The abduction had been carried out so smoothly that it must have been planned. How did they knew she would pass that door? They must have been waiting for days to carry their plot into execution. And who were "they"?

    Her head ached; she felt at the end of her resources; and then she sprang up as the door opened and a girl came in, bearing a large brass tray containing native bread, fruit, and a large brown carafe of water. With this was a chipped cup.

    "Do you speak English?" asked Joan.

    The girl shook her head. The prisoner tried in French, with no better result.

    "I can speak Spanish a little," said the Moorish girl, but though Joan recognised the language, her knowledge was too slight to carry on a conversation.

    When she had gone, Joan poured out a cupful of water and drank feverishly. She regarded the food with an air of suspicion, and then resolutely broke the bread and ate a little.

    "Joan Carston," she said, shaking her head, "you're in a very unhappy situation. You have been kidnapped by Moors! That sounds as though you're dreaming, because those things do not happen outside of books. You're not dreaming, Joan Carston. And you may eat the food. I don't suppose they will try to poison you--yet! And if they do, perhaps it will be better for you."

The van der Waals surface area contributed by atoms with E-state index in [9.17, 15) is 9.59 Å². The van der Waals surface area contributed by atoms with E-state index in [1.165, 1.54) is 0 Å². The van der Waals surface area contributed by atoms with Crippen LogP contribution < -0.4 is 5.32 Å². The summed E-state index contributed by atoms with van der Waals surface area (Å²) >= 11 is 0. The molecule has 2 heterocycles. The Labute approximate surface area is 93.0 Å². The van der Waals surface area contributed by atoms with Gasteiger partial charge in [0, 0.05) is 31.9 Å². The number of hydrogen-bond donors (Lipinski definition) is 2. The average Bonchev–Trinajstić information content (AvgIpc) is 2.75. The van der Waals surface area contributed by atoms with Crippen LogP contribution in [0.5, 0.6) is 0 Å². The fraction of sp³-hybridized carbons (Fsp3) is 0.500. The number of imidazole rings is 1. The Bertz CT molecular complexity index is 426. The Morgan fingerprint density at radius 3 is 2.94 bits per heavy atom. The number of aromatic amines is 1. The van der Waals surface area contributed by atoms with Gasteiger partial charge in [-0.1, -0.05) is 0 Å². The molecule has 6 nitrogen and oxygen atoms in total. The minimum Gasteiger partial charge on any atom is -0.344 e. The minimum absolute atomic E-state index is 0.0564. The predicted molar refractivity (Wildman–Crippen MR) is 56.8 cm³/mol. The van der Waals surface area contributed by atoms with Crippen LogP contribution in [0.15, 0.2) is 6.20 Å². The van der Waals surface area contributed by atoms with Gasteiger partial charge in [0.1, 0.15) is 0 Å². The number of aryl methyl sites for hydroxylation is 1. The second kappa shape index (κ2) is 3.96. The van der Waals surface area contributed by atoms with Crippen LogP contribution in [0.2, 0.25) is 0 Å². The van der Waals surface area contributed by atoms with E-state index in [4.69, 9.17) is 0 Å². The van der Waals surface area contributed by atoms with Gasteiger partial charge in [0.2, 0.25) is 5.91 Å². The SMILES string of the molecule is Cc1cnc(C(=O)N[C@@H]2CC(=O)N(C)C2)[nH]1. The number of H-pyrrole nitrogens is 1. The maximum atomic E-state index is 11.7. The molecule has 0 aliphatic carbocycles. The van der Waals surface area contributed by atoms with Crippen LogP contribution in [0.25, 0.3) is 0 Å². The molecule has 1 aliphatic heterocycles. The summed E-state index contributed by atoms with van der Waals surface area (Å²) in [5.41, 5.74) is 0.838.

"I doubt it," said a voice behind her, and she turned with a cry.

    A man had come into the room from the far end, and had been watching her for a long time before he made his presence known.

    "You!" she said.

    Ralph Hamon smiled crookedly.

    "This is an unexpected pleasure," he said.

    The appearance of the man momentarily stunned her, and then there dawned slowly upon her the true meaning of his appearance.

    "So it was you all the time?" she said slowly. "And that was why you sent us on this voyage? You were the other man, on the beach? I ought to have known that. Where is Jim Morlake?"

    She saw his jaw drop.

    "Jim Morlake? What are you talking about? He is in England, I suppose, under arrest for murder, if there is any justice in the country. You probably know that your husband was killed the night before you left, and that Morlake shot him."

    She shook her head, and he was amazed to see her smile.

    "You killed Farringdon," she said. "Captain Welling told me before I left. Not in so many words, but he found your footprints on the garden bed."

    If she wished to frighten him, she had succeeded. That old look she had seen before came into his grey face.

    "You're trying to scare me," he said huskily.